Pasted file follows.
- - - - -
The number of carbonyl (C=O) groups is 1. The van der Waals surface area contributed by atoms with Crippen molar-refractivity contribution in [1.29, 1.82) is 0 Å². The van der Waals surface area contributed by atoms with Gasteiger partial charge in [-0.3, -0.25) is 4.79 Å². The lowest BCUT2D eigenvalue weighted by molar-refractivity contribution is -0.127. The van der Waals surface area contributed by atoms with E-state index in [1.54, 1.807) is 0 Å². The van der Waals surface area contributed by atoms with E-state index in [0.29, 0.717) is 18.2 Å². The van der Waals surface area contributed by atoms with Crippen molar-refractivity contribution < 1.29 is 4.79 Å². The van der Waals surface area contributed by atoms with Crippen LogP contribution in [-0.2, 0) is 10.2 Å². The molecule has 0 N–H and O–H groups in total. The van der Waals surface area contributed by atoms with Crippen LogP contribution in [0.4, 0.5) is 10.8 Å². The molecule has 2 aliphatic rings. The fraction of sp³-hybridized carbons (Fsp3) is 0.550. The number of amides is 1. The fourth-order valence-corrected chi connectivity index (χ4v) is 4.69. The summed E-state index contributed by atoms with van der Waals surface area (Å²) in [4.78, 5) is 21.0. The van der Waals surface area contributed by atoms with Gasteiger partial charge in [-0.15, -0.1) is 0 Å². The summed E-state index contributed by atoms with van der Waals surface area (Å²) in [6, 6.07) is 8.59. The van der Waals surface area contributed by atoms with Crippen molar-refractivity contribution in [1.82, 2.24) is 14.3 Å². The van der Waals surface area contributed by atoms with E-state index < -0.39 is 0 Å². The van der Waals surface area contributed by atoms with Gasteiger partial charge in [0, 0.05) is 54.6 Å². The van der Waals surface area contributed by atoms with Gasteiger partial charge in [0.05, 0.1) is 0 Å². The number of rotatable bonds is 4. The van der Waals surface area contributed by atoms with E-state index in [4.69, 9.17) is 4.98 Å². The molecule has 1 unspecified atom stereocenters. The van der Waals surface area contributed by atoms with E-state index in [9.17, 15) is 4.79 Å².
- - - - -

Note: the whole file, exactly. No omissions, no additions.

The number of carbonyl (C=O) groups is 1. The van der Waals surface area contributed by atoms with Crippen molar-refractivity contribution in [1.29, 1.82) is 0 Å². The van der Waals surface area contributed by atoms with Gasteiger partial charge in [-0.3, -0.25) is 4.79 Å². The lowest BCUT2D eigenvalue weighted by molar-refractivity contribution is -0.127. The van der Waals surface area contributed by atoms with E-state index in [1.54, 1.807) is 0 Å². The van der Waals surface area contributed by atoms with E-state index in [0.29, 0.717) is 18.2 Å². The van der Waals surface area contributed by atoms with Crippen molar-refractivity contribution < 1.29 is 4.79 Å². The van der Waals surface area contributed by atoms with Crippen LogP contribution in [-0.2, 0) is 10.2 Å². The molecule has 0 N–H and O–H groups in total. The van der Waals surface area contributed by atoms with Crippen LogP contribution in [0.4, 0.5) is 10.8 Å². The molecule has 2 aliphatic rings. The fraction of sp³-hybridized carbons (Fsp3) is 0.550. The number of amides is 1. The fourth-order valence-corrected chi connectivity index (χ4v) is 4.69. The summed E-state index contributed by atoms with van der Waals surface area (Å²) in [4.78, 5) is 21.0. The van der Waals surface area contributed by atoms with Gasteiger partial charge in [-0.15, -0.1) is 0 Å². The summed E-state index contributed by atoms with van der Waals surface area (Å²) in [6, 6.07) is 8.59. The van der Waals surface area contributed by atoms with Crippen molar-refractivity contribution in [1.82, 2.24) is 14.3 Å². The van der Waals surface area contributed by atoms with E-state index < -0.39 is 0 Å². The van der Waals surface area contributed by atoms with Gasteiger partial charge in [0, 0.05) is 54.6 Å². The van der Waals surface area contributed by atoms with Gasteiger partial charge in [0.05, 0.1) is 0 Å². The number of rotatable bonds is 4. The van der Waals surface area contributed by atoms with E-state index in [4.69, 9.17) is 4.98 Å². The molecule has 1 unspecified atom stereocenters. The van der Waals surface area contributed by atoms with E-state index in [9.17, 15) is 4.79 Å².